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Sunday, 4 August 2013

Padstow dolphins and Marine Conservation Zones

A piece from last week's Independent:

Our treatment of orca underscores an extraordinary disconnection from the sea

As National Maritime Week opens we need to adjust our approach to these creatures
Sunday 28 July 2013

Last week, up to 25 motorboats harassed a pod of bottlenose dolphins at Padstow in Cornwall, killing a rare dolphin calf in the process. That incident has been followed by another one in which a live, stranded porpoise was found by members of the public near a Butlins resort. Not only did they neglect to report it to the coastguard or any appropriate authority, but they moved it around and photographed it, without any attempt to return the creature to deeper water. It too died.
These shocking incidents from our heatwave summer exasperate campaigners, for whom protecting the sea has become a Sisyphean struggle. Conservation charities are pleading with Environment minister Richard Benyon to act on his promise to establish a network of Marine Conservation Zones around the UK. Despite experts’ recommendations for 127 such sites, only 31 have been selected by the Government, and even then, no timetable has been proposed.
Such vacillation only underlines our extraordinary disconnection from the sea and its animals – for all that we are an island nation. The sea covers a multitude of our sins, a victim of its ability to hide beneath what Herman Melville called “the ocean’s skin”. Astonishingly, until the 1980s, Britain was dumping nuclear waste off the Cornish coast. We discharge pesticides and fertilizers into the water from agricultural run-off; even the chemicals that coat our carpets and furniture find their way into the sea.
Our recreation also manages to bespoil. That scourge of the quiet beach, the jet ski, is ridden by unlicensed petrolheads, pumping out almost as much fuel as they burn up. Worse still, the cacophony disorientates cetaceans, which rely on hearing as their most important sense.

Our treatment of orca underscores an extraordinary disconnection from the sea - Comment - Voices - The Independent

Whilst the police are now looking into this:
Rare Bottlenose Dolphin Death In Cornwall Investigated By Specialist Police
The ocean update | Sibylline – Medicine, Education, Research/whales and marine faunaDolphin killed off Padstow – police appeal for witnesses (UK) | The ocean update
£2,000 reward offered in hunt for bottlenose dolphin killer in Cornwall's Camel estuary - Crime - UK - The Independent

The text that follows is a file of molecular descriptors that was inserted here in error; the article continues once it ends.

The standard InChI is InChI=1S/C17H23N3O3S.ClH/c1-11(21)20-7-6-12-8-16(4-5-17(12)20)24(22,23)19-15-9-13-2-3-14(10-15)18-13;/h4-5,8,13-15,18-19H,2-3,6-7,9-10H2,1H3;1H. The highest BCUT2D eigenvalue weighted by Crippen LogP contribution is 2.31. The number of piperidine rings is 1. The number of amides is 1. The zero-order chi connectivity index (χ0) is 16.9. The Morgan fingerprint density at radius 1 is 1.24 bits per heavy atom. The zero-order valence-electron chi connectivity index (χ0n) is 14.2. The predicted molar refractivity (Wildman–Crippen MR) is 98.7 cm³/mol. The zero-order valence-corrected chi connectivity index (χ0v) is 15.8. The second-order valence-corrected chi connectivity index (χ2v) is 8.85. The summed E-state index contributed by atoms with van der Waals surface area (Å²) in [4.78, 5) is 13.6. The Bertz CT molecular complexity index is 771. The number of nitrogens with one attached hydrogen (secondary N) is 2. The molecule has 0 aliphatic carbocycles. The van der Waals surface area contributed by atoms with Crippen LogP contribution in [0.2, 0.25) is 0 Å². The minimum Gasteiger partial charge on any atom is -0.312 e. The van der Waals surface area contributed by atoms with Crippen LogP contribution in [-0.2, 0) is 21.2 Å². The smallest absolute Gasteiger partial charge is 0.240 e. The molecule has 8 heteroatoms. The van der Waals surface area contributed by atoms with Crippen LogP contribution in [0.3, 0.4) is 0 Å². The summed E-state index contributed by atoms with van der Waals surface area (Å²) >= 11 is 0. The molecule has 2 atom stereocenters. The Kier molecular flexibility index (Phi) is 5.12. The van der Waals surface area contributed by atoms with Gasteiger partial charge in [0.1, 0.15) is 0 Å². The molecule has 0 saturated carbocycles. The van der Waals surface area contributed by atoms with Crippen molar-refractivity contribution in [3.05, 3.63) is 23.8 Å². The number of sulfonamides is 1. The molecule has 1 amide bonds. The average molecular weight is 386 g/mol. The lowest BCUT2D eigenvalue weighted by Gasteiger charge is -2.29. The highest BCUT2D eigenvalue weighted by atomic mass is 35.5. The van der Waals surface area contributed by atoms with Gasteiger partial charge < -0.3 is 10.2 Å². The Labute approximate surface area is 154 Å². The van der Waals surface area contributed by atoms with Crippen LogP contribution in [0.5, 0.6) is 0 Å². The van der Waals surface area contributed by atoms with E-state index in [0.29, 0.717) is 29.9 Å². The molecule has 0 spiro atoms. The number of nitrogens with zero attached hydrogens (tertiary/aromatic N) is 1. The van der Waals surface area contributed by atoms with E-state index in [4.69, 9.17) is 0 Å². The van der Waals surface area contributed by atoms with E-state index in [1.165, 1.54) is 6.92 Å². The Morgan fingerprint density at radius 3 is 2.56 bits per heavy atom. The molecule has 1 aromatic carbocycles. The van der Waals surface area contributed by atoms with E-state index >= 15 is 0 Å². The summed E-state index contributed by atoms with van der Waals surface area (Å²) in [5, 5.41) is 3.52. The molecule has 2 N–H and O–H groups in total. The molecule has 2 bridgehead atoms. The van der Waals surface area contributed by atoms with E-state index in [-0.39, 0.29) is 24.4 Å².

There have been further calls for the establishment of Marine Conservation Zones - which would protect both endangered species/habitats and overfished stocks:
Natural England - Marine Conservation Zones
Hugh's Fish Fight - Marine Conservation Zones
Fresh claims for English MCZs
Call for marine habitats to be established | Cornish Guardian

However, Devon and Cornwall might not be getting any MCZs: 

Remaining marine zones may not happen

Saturday, July 20, 2013

The Government has been accused of showing "complete contempt" for the environment after it emerged that long-awaited marine conservation areas around the Westcountry coast could now be under threat.
Environmentalists reacted angrily to confirmation that this year ministers will designate just 31 of the 127 marine conservation zones (MCZs) originally put forward – including just 15 of 58 off the South West coast.
A Government report on consultation responses indicates the latest spending review, which saw the budget for the Environment Department (Defra) cut by 10%, could affect efforts to designate further sites.
Defra said it would be designating the first tranche of MCZs in the autumn and is consulting on eastern waters first. It has not set out a timetable for the creation of more protected sites, leading to concerns that those off Devon and Cornwall may never materialise. 
The Wildlife Trusts' head of living seas, Plymouth-based Joan Edwards, said: "Stakeholders invested time, energy and money to identify an ecologically coherent network which would not only provide our seas with the protection they need to recover and thrive, but which also took into account social and economic impacts of designation. We want to see an ambitious timetable for designation of future sites that we, and the scientific community, agree our seas need."
Remaining marine zones may not happen | This is Cornwall
Government announcement on English Marine Conservation Zones (MCZs) – further delays
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1 comment:

melissa Logronio said...

I really hope this kind of work continues and would spread around the world.
- Diving in Indonesia